Groups continue to fight to stop Nuclear Regulatory Commission (NRC) license renewal and keep the nuclear plant on track to close by 2024 and 2025
On April 28, Mothers for Peace (MFP), Friends of the Earth (FoE) and Environmental Working Group (EWG) filed a petition with the Ninth Circuit U.S. Court of Appeals challenging the NRC’s unprecedented decision to grant PG&E an exemption from submitting a license renewal application for the Diablo Canyon Unit 1 and Unit 2 nuclear reactors.
MFP attorney, Diane Curran, said, “In permitting the licensing of nuclear reactors, Congress never envisioned that any reactor would operate past its initial 40-year limit without thoroughly vetting the safety and environmental impacts of continued operation and allowing the public to participate in the process.” She added, “The implications of this decision are alarming and have sparked concern among experts and the public.”
“We are dismayed to find ourselves appealing NRC’s unlawful decision to grant such a dangerous exemption to PG&E,” said Hallie Templeton, Legal Director at FoE. “Rules around nuclear power are there for a clear reason: to protect people and the planet from another tragic Fukushima or Chernobyl disaster. Yet, in blatant violation of federal law, NRC has brushed the risks aside so Diablo Canyon can continue operating its outdated reactors near multiple seismic faults. We are doing everything in our power to hold these decisionmakers accountable.”
Caroline Leary, attorney for Environmental Working Group, said “These decrepit and dangerous reactors should not be allowed to operate for even one day past their retirement dates unless the safety of their future operation is assured, which is clearly not a top priority at the NRC after it rubber-stamped PG&E’s request to keep the plant running without a safety review.”
In a separate action, on May 2, MFP filed comments on an NRC draft environmental impact statement. The group contends that the NRC has relied on a PG&E-sponsored seismic analysis that significantly underestimates the rate and proximity of potential earthquakes that could affect the Diablo Canyon nuclear reactors.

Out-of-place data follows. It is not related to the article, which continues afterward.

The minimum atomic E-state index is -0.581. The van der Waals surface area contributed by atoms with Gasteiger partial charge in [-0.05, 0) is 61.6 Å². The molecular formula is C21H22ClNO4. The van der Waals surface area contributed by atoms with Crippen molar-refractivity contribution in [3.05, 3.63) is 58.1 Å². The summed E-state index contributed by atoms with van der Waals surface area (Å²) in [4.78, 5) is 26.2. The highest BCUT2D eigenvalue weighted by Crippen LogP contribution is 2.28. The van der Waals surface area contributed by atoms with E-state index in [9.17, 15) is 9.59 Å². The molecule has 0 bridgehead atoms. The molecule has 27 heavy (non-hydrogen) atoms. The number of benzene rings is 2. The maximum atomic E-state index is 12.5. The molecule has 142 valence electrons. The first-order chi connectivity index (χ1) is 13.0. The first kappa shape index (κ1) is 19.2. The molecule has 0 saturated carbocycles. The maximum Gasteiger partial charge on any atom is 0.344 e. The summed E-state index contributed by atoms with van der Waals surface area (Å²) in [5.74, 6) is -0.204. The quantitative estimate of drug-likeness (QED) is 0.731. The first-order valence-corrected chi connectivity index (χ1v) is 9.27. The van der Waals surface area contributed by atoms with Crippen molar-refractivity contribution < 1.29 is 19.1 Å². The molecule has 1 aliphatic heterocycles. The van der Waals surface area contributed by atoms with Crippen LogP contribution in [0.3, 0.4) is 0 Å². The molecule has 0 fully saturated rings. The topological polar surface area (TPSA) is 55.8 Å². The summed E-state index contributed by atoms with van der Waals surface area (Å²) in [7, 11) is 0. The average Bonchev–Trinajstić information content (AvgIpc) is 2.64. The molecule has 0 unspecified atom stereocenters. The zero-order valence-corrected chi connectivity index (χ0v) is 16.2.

In a legal declaration supporting the comments, Peter Bird, Professor Emeritus, Department of Earth, Planetary, and Space Sciences, University of California, Los Angeles, said, “The evaluation done by PG&E did not take into account or incorporate certain up-to-date scientific developments (e.g., GPS and computer modeling) in estimating the activity of the faults that the Diablo Canyon plant sits among.” He concluded: “PG&E’s failure to utilize these modern methods led to incomplete and biased results, both in terms of underestimated tectonic strain rates and overestimated minimum distances of active faults from Diablo Canyon.”
Diablo Canyon is situated on a web of earthquake fault lines, similar to those that caused a 7.8 quake in Turkey earlier this year that killed around 50,000 people. According to the New York Times, scientists have indicated that the seismic zones are “strikingly similar to the San Andreas Fault in California.”
Linda Seeley, spokesperson for MFP said, “If a Turkey-like earthquake were to occur on the California coast, the devastation would be compounded by a radiological accident, potentially including large quantities of Cesium from spent fuel storage pools.” She asserted, “The NRC must do a thorough seismic review using up-to-date technology.”